Let’s pretend that PresJP announced a $0.55/unit distribution for Q3 2015. Before gaining a real understanding of this, I thought you took $0.55, divided it by two, and called it a day. 50/50 split, right? Seemed a little unfair that the LP unitholders had to give up half their distributions, but, agreements are agreements. This is not correct! Remember, the LP unitholders will always get the full amount of the distribution declared.
Grab my hand and I’ll walk you through this line by line to help you understand what will be owed to the GP. As we get started, compare these tiers to the progressive tax system (explained in more detail here). Each “section” will be treated differently.
This section is pretty straightforward. There’s no fancy business occurring here. The first $0.25 is simply multiplied by the 100 units outstanding to get $25 in total distributions. 98% of the $25, $24.50, goes to the LP unitholders, and the other 2%, $0.50, goes to the GP. IDRs haven’t kicked in yet.
This section also works out as you might expect because IDRs still haven’t started yet. You take the 2nd sliver of distribution, $0.0375, found by subtracting the yellow target amount from the green target amount, and multiplying it by 100 to get $3.750. $3.675 goes to LP unitholders and $0.075 goes to the GP.
This is where things get real. IDRs are now in play. To determine what portion of the distribution paid will be subject to IDRs, start by subtracting the green section target amount from the purple section target amount.
$0.3125 – $0.2875 = $0.0250
Multiply this by 100 for the total amount paid at this level ($2.50), then multiply $2.50 by 98% to figure out the cash owed to the LP unitholders. The answer is $2.45. (The remaining $0.05 goes to the GP because of their 2% ownership interest.)
At this level, only 85% of this tier’s cash should go to the LP, so the MLP has to pay additional cash to the GP (this is the IDR payment). To determine how much more, we have to figure out how much should be paid.
Backing into the math, divide $2.45 by 85% to get $2.8824. Since we already know what the LP unitholders get, subtract that amount ($2.45) from the total ($2.8824) and you’ll get $0.4324. This $0.4324 (or 15% of the total incremental distributions paid) is what goes to the GP. Note: This $0.4324 includes the $0.05 from the 2% GP interest, so the “IDR portion” is $0.4324-$0.05 = $0.3824.
Same ideas as described in the purple section, except the GP take at this level is 25%, so I’ll cut to the chase with the math only:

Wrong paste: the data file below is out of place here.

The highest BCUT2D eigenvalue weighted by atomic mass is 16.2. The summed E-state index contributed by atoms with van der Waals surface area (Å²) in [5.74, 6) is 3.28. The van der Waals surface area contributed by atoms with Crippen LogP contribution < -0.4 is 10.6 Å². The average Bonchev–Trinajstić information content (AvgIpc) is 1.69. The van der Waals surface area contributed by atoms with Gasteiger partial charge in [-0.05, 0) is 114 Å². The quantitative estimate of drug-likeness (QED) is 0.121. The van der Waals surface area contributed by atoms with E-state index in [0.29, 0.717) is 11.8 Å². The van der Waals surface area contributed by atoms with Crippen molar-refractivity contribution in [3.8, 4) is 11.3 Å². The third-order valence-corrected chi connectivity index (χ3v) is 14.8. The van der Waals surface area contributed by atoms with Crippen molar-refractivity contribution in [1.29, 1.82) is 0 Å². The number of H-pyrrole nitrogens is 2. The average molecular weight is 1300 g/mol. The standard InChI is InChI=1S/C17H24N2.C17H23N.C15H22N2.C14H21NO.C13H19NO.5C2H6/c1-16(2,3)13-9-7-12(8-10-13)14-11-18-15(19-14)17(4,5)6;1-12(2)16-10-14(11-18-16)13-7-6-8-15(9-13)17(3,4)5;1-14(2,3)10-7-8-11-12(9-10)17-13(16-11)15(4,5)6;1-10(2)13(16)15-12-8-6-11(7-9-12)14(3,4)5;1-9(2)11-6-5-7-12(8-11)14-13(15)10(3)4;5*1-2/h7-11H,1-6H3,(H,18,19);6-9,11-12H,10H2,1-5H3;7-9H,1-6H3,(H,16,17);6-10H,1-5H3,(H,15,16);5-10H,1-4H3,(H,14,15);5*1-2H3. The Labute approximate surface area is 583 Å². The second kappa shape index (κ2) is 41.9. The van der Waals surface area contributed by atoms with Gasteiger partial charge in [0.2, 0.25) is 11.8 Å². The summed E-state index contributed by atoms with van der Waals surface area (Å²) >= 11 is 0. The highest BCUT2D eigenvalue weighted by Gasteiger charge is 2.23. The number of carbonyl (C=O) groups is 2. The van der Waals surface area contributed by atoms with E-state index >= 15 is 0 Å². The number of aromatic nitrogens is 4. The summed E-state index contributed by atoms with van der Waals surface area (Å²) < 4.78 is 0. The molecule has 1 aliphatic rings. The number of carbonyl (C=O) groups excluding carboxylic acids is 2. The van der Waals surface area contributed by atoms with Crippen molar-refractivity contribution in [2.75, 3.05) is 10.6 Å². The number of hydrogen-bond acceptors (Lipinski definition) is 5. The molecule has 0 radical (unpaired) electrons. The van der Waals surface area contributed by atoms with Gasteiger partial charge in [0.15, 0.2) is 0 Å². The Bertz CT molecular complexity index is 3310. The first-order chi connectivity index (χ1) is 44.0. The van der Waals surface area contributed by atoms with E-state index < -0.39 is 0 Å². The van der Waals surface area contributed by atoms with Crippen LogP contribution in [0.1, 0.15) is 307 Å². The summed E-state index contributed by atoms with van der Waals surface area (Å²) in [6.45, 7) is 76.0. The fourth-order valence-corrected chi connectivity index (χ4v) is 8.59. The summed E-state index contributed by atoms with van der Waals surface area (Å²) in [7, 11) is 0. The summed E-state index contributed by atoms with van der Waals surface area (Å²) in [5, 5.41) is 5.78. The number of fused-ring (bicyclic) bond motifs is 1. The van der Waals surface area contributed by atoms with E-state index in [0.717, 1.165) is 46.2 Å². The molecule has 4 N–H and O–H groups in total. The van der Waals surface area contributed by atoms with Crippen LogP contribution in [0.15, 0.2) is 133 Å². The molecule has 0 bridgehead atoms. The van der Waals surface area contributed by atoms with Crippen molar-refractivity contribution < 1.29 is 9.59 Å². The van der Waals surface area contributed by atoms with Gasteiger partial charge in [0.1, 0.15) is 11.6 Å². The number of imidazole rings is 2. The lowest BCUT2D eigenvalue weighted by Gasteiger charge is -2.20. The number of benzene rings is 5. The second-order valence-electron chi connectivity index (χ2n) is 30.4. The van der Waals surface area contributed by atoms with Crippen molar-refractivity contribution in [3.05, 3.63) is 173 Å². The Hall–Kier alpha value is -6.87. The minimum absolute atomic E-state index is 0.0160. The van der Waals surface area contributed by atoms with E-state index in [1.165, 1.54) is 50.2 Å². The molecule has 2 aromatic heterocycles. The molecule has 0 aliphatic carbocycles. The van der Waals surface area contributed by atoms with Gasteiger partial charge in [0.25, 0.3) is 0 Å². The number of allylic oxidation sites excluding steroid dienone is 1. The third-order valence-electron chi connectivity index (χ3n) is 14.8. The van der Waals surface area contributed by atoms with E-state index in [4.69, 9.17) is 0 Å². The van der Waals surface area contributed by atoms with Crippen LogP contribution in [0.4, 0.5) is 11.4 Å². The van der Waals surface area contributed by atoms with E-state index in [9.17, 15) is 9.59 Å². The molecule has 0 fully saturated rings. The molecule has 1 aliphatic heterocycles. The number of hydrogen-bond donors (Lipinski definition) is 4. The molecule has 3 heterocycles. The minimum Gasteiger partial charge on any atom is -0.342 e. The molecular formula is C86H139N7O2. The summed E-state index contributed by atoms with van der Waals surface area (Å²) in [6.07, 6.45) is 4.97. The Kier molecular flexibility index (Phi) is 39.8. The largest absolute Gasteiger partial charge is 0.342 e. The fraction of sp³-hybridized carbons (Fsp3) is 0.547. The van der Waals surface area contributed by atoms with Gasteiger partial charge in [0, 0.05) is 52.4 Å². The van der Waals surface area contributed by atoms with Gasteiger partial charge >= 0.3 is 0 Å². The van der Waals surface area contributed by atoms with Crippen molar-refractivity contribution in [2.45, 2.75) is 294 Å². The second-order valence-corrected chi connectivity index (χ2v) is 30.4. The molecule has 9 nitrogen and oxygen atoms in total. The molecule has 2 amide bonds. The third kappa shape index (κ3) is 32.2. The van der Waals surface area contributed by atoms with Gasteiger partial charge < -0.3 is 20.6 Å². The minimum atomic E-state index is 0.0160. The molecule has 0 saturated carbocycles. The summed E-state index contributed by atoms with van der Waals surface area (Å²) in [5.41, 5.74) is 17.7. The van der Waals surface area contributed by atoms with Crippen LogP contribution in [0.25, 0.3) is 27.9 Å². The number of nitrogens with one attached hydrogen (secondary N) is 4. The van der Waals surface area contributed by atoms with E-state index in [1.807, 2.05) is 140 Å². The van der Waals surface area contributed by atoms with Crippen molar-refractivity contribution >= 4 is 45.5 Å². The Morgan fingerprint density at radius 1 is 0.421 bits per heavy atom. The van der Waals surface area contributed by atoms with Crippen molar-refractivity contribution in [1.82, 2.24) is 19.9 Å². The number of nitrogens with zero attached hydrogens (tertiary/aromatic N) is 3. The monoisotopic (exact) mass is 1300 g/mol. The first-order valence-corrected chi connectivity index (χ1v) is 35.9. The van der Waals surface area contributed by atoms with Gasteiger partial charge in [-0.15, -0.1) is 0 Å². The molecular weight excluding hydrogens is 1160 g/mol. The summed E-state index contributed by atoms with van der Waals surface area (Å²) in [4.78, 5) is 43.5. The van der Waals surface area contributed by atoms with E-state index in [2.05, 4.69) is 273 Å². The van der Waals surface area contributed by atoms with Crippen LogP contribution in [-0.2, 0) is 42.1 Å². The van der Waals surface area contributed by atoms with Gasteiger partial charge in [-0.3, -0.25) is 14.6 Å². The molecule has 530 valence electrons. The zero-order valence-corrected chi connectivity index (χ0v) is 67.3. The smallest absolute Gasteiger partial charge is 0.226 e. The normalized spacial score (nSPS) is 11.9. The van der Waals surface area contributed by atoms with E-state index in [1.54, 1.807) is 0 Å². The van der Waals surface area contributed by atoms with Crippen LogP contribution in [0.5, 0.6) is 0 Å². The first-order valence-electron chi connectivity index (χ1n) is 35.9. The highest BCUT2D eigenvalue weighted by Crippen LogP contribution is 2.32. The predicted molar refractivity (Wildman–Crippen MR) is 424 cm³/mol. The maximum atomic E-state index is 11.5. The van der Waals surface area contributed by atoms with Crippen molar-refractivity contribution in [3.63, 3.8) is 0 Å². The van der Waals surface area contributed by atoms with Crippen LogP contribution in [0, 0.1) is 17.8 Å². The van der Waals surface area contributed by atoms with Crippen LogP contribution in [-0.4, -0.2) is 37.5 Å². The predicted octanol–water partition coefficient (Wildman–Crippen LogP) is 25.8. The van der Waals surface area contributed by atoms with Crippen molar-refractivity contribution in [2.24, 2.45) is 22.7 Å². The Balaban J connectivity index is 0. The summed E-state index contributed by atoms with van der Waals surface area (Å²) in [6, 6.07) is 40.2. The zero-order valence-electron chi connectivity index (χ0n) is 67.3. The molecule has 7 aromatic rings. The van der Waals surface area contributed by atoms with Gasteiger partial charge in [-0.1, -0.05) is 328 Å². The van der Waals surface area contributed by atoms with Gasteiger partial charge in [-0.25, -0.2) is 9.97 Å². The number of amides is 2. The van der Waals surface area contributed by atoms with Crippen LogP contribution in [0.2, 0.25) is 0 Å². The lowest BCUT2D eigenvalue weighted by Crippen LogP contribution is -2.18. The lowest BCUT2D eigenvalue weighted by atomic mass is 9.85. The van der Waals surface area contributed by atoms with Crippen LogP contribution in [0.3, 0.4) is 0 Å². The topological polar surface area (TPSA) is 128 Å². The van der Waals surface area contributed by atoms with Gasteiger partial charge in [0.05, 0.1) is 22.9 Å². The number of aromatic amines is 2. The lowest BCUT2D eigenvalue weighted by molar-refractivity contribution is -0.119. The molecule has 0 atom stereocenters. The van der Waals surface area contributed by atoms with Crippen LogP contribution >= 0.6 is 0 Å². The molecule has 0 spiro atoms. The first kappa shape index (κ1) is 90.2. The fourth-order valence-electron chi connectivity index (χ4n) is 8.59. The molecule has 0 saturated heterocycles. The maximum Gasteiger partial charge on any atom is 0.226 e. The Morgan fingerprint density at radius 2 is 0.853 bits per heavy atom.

- Subtract the purple section target amount from the pink section target amount, $0.3750-$0.3125 = $0.0625
- $0.0625 × 100 = $6.25
- $6.25 × 98% = $6.125 owed to LP unitholders
- $6.125 ÷ 75% = $8.1667
- $8.1667 – $6.125 = $2.0417 owed to GP
Same business as the purple and pink sections, except the GP take at this level is 50%. Here is the math:
- Subtract the pink section target amount from the declared distribution, $0.55-$0.3750 = $0.1750
- $0.1750 × 100 = $17.50
- $17.50 × 98% = $17.15 owed to LP unitholders
- $17.15 ÷ 50% = $34.30
- $34.30 – $17.15 = $17.15 owed to GP
So what amount goes to the LP unitholders and what amount goes to the GP? Add everything up. In total, LP unitholders would receive $53.90 and the GP would receive $20.20 in this example. The total cash paid out would be $74.10 and the GP would end up receiving 27.3% of the pie – not 50%. I know. I was shocked too.
In case you still aren’t convinced that LP unitholders always get the full amount declared, if you take the $53.90 and divide it by 98 units, you get $0.55/unit, which is the declared distribution. Effectively, this also means the GP receives $0.2061 per LP unit ($20.20 divided by 98 units); this is not a real term, but may help you conceptualize that when $0.55/unit is paid to LP unitholders, an additional $0.2061 per LP unit must be paid to the GP. In a case where an MLP did not have a GP, this $0.2061 is extra cash flow that could have been paid to LPs.
Additionally, here is a peek at how the splits look at each tier. For example, if PresJP hadn’t yet reached Tier Three, you can cover up the bottom tier to see that at Tier Two, if the dividend were $0.3750/unit, the LP would receive 92.3% of the pie, a significantly larger piece than in Tier Three. Speaking of pies, here are a few that show the splits at each level of distribution listed in the chart above and discussed in our example.
Hopefully, this illustration cleared up any confusion you’ve had over IDRs. If you have any additional questions or are an expert in geometry and would like to help me clear up my sketchy past with proofs, please email me at email@example.com.